There is evidence that both the incidence and prevalence of orphans are rising in Zimbabwe, with the majority of children orphaned as a result of AIDS [7,8]. In Uganda, orphan incidence continued to rise for 14 years after the peak in HIV incidence was reached . In Zimbabwe, the highest increases are predicted among those who lose their mother or both parents [7,8,10].
A heightened HIV risk among the growing population of orphans in Zimbabwe could slow or reverse recent declines in HIV prevalence, which have, so far, been concentrated at young ages . This study was designed to assess this risk among adolescent girls in Harare.
The study was conducted in Highfield, a high-density residential area of Zimbabwe's capital, Harare in 2004, in collaboration with the Child Protection Society (CPS). In order to meet the estimated sample size of 800 girls (required to detect a doubling of HIV risk among each type of orphan, with 80% power and a 5% level of significance, assuming 10.6% HIV among non-orphans and up to 3.6 non-orphans to each orphan – based on the Zimbabwe Young Adult Survey 2001–2002), a random sample of 80 of the 246 census enumeration areas in Highfield was selected, stratified by electoral ward. Within each area all households were visited by community volunteers of CPS, and all 15 to 19-year-old girls were invited to participate. A household survey was conducted in the home of each invited girl, including questions about family composition, physical aspects of the dwelling, material assets and needs, and conditions of the street. As exploratory research revealed that few girls of the target age lived outside of homes (e.g., in institutions or the street), a household sample was considered adequate to capture a representative sample.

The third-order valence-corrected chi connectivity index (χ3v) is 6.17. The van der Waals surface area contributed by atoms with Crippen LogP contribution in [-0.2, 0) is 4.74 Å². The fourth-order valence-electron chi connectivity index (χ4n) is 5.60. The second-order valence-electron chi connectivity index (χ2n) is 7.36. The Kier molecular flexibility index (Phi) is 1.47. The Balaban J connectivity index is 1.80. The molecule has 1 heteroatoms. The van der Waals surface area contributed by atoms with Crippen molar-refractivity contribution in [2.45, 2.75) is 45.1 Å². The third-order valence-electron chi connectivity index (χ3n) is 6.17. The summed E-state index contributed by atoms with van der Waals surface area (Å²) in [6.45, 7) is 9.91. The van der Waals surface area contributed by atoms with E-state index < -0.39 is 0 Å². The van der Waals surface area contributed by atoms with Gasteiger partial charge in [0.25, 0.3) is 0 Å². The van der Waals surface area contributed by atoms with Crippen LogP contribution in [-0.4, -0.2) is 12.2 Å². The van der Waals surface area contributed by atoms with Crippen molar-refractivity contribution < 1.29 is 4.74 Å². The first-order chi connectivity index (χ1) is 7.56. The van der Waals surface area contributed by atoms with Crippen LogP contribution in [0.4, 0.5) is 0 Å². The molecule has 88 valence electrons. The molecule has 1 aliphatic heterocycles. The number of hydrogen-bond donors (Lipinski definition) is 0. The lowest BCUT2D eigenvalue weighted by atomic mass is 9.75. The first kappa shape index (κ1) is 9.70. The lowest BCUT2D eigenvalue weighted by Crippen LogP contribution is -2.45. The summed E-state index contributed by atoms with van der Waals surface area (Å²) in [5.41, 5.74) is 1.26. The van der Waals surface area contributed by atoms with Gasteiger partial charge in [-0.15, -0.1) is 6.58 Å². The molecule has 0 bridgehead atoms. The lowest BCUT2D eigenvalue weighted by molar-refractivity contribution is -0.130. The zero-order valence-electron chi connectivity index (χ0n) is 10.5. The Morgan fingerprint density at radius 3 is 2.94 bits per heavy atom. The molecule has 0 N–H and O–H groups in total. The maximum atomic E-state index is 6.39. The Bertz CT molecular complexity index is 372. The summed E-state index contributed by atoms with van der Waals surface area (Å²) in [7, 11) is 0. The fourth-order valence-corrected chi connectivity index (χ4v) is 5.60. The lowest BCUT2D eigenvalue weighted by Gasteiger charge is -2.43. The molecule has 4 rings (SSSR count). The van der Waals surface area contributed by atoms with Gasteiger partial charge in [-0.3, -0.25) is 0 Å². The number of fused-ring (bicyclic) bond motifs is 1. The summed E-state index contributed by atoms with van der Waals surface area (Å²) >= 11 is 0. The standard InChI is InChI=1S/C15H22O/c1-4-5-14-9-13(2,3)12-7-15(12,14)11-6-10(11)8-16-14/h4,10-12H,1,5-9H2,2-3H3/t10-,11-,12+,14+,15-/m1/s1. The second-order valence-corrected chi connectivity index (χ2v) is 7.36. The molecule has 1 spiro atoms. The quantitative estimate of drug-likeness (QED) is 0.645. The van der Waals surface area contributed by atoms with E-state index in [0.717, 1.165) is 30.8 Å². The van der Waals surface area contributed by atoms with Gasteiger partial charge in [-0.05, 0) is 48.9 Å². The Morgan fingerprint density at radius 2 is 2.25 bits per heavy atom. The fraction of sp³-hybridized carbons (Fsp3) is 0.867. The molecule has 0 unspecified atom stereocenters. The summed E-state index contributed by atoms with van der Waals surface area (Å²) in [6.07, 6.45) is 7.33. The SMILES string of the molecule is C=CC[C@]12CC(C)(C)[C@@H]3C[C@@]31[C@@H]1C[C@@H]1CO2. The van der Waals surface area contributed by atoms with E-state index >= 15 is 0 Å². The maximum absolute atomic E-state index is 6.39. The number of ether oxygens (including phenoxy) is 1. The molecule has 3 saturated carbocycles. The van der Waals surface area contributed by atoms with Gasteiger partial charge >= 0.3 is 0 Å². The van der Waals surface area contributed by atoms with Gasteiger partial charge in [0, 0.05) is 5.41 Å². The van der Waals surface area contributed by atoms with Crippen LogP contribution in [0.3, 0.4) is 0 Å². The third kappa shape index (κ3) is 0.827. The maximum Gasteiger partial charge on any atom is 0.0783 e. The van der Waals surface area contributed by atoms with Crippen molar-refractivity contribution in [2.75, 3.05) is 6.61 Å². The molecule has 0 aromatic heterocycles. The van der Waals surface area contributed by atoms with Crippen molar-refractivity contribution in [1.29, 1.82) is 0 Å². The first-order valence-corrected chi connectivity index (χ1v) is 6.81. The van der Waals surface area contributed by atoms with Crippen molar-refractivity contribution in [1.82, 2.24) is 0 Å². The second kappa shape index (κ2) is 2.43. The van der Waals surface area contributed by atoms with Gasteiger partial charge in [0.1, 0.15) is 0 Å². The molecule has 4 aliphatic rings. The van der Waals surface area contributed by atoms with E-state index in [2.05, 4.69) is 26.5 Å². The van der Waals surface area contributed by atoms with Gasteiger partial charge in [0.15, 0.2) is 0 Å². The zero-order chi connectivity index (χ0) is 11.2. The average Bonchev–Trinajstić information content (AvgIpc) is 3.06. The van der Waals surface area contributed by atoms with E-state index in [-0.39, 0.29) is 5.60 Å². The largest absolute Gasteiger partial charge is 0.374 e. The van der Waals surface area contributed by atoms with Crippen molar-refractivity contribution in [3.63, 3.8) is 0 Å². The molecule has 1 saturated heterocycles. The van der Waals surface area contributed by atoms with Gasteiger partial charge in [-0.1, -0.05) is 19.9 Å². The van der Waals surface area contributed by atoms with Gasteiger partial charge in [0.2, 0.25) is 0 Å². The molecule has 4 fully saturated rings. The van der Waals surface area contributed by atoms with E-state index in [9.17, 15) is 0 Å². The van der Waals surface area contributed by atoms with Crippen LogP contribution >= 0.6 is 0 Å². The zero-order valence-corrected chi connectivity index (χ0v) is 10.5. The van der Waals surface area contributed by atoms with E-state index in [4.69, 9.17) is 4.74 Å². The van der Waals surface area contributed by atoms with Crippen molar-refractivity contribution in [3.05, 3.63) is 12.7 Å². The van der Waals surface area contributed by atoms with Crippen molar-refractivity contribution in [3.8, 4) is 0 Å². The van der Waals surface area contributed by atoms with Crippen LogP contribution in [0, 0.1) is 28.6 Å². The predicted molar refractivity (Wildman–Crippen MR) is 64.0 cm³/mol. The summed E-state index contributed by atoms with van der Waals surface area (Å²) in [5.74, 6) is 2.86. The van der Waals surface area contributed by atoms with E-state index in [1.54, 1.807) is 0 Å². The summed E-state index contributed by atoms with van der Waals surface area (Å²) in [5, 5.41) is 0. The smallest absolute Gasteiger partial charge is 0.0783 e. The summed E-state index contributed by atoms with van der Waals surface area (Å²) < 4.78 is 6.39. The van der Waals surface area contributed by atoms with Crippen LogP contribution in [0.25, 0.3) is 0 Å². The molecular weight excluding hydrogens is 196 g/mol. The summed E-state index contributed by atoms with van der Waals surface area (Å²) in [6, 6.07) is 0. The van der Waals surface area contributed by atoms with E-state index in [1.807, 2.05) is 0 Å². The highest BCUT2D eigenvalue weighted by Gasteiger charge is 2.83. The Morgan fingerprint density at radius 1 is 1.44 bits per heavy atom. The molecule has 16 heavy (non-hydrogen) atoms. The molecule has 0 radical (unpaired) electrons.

Participants of the community survey who gave informed consent were interviewed at a central, convenient and private location, by a young female social science graduate. Interviews included modules on: living situation; education; parents/caregivers and family; pregnancy; sexual experiences; and HIV/AIDS prevention and services.